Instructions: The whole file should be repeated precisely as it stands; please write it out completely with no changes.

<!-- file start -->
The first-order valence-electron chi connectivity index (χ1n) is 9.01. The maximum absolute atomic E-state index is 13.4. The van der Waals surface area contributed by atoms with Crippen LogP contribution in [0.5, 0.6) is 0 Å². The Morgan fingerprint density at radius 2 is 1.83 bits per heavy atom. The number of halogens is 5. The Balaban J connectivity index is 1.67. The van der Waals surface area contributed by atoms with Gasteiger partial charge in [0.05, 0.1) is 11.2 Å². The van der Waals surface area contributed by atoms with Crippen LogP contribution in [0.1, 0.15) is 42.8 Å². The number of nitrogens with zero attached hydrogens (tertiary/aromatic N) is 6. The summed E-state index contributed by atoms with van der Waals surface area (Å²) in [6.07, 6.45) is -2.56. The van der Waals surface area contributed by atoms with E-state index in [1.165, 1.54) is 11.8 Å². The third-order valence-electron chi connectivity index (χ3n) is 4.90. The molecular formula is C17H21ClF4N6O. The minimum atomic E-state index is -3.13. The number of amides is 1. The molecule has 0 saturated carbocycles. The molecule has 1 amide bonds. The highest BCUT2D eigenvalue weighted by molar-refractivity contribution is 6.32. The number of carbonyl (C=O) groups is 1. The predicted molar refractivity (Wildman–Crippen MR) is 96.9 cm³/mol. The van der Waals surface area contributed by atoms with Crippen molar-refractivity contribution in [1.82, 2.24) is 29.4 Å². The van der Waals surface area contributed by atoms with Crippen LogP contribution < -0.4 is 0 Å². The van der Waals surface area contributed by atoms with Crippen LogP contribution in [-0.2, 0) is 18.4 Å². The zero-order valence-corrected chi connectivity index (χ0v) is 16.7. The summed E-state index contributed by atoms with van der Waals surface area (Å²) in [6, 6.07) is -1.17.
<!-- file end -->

The first-order valence-electron chi connectivity index (χ1n) is 9.01. The maximum absolute atomic E-state index is 13.4. The van der Waals surface area contributed by atoms with Crippen LogP contribution in [0.5, 0.6) is 0 Å². The Morgan fingerprint density at radius 2 is 1.83 bits per heavy atom. The number of halogens is 5. The Balaban J connectivity index is 1.67. The van der Waals surface area contributed by atoms with Gasteiger partial charge in [0.05, 0.1) is 11.2 Å². The van der Waals surface area contributed by atoms with Crippen LogP contribution in [0.1, 0.15) is 42.8 Å². The number of nitrogens with zero attached hydrogens (tertiary/aromatic N) is 6. The summed E-state index contributed by atoms with van der Waals surface area (Å²) in [6.07, 6.45) is -2.56. The van der Waals surface area contributed by atoms with E-state index in [1.165, 1.54) is 11.8 Å². The third-order valence-electron chi connectivity index (χ3n) is 4.90. The molecular formula is C17H21ClF4N6O. The minimum atomic E-state index is -3.13. The number of amides is 1. The molecule has 0 saturated carbocycles. The molecule has 1 amide bonds. The highest BCUT2D eigenvalue weighted by molar-refractivity contribution is 6.32. The number of carbonyl (C=O) groups is 1. The predicted molar refractivity (Wildman–Crippen MR) is 96.9 cm³/mol. The van der Waals surface area contributed by atoms with Crippen molar-refractivity contribution in [1.82, 2.24) is 29.4 Å². The van der Waals surface area contributed by atoms with Crippen LogP contribution < -0.4 is 0 Å². The van der Waals surface area contributed by atoms with Crippen LogP contribution in [-0.2, 0) is 18.4 Å². The zero-order valence-corrected chi connectivity index (χ0v) is 16.7. The summed E-state index contributed by atoms with van der Waals surface area (Å²) in [6, 6.07) is -1.17.